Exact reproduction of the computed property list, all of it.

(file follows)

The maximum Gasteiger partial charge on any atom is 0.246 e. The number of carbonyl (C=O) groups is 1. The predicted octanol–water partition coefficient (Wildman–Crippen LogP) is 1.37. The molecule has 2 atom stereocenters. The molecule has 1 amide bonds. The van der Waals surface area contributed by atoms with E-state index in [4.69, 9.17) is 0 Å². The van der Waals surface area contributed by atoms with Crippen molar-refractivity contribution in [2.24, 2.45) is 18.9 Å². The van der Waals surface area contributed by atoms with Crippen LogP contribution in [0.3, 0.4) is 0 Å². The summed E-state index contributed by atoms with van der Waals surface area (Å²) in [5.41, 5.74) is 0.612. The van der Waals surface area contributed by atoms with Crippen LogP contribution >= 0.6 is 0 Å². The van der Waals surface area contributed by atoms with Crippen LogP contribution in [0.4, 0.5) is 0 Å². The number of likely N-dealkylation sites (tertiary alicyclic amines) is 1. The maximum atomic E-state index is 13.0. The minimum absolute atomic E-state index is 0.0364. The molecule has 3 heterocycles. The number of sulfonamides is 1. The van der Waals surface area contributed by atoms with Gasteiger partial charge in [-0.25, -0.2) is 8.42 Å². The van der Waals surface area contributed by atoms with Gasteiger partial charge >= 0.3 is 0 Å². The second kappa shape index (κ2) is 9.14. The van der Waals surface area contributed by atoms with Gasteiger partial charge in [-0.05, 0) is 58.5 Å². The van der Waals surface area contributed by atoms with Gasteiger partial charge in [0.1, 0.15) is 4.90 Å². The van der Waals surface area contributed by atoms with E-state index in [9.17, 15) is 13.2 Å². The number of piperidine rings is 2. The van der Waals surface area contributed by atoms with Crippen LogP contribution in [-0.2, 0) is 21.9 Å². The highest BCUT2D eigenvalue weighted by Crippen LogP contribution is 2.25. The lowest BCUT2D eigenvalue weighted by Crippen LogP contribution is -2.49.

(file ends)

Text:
The maximum Gasteiger partial charge on any atom is 0.246 e. The number of carbonyl (C=O) groups is 1. The predicted octanol–water partition coefficient (Wildman–Crippen LogP) is 1.37. The molecule has 2 atom stereocenters. The molecule has 1 amide bonds. The van der Waals surface area contributed by atoms with E-state index in [4.69, 9.17) is 0 Å². The van der Waals surface area contributed by atoms with Crippen molar-refractivity contribution in [2.24, 2.45) is 18.9 Å². The van der Waals surface area contributed by atoms with Crippen LogP contribution in [0.3, 0.4) is 0 Å². The summed E-state index contributed by atoms with van der Waals surface area (Å²) in [5.41, 5.74) is 0.612. The van der Waals surface area contributed by atoms with Crippen LogP contribution >= 0.6 is 0 Å². The van der Waals surface area contributed by atoms with Crippen LogP contribution in [0.4, 0.5) is 0 Å². The number of likely N-dealkylation sites (tertiary alicyclic amines) is 1. The maximum atomic E-state index is 13.0. The minimum absolute atomic E-state index is 0.0364. The molecule has 3 heterocycles. The number of sulfonamides is 1. The van der Waals surface area contributed by atoms with Gasteiger partial charge in [-0.25, -0.2) is 8.42 Å². The van der Waals surface area contributed by atoms with Gasteiger partial charge >= 0.3 is 0 Å². The second kappa shape index (κ2) is 9.14. The van der Waals surface area contributed by atoms with Gasteiger partial charge in [-0.05, 0) is 58.5 Å². The van der Waals surface area contributed by atoms with Gasteiger partial charge in [0.1, 0.15) is 4.90 Å². The van der Waals surface area contributed by atoms with E-state index in [9.17, 15) is 13.2 Å². The number of piperidine rings is 2. The van der Waals surface area contributed by atoms with Crippen LogP contribution in [-0.2, 0) is 21.9 Å². The highest BCUT2D eigenvalue weighted by Crippen LogP contribution is 2.25. The lowest BCUT2D eigenvalue weighted by Crippen LogP contribution is -2.49.